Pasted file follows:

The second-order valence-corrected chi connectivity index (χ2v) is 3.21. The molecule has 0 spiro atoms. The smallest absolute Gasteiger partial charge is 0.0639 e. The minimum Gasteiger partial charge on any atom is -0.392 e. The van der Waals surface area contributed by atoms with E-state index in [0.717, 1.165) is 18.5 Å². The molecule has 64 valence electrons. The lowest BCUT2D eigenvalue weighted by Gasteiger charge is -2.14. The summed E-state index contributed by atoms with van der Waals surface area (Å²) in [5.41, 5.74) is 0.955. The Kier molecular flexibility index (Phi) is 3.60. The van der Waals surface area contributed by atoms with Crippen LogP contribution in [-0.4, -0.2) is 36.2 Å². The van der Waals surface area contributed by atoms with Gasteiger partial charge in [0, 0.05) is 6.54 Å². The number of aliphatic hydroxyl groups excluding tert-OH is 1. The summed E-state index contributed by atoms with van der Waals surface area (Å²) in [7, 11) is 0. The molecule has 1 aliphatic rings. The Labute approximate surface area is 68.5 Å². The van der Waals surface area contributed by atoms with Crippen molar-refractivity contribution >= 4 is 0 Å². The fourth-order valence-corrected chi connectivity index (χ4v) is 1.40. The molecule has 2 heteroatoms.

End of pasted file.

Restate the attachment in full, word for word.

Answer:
The second-order valence-corrected chi connectivity index (χ2v) is 3.21. The molecule has 0 spiro atoms. The smallest absolute Gasteiger partial charge is 0.0639 e. The minimum Gasteiger partial charge on any atom is -0.392 e. The van der Waals surface area contributed by atoms with E-state index in [0.717, 1.165) is 18.5 Å². The molecule has 64 valence electrons. The lowest BCUT2D eigenvalue weighted by Gasteiger charge is -2.14. The summed E-state index contributed by atoms with van der Waals surface area (Å²) in [5.41, 5.74) is 0.955. The Kier molecular flexibility index (Phi) is 3.60. The van der Waals surface area contributed by atoms with Crippen LogP contribution in [-0.4, -0.2) is 36.2 Å². The van der Waals surface area contributed by atoms with Gasteiger partial charge in [0, 0.05) is 6.54 Å². The number of aliphatic hydroxyl groups excluding tert-OH is 1. The summed E-state index contributed by atoms with van der Waals surface area (Å²) in [7, 11) is 0. The molecule has 1 aliphatic rings. The Labute approximate surface area is 68.5 Å². The van der Waals surface area contributed by atoms with Crippen molar-refractivity contribution >= 4 is 0 Å². The fourth-order valence-corrected chi connectivity index (χ4v) is 1.40. The molecule has 2 heteroatoms.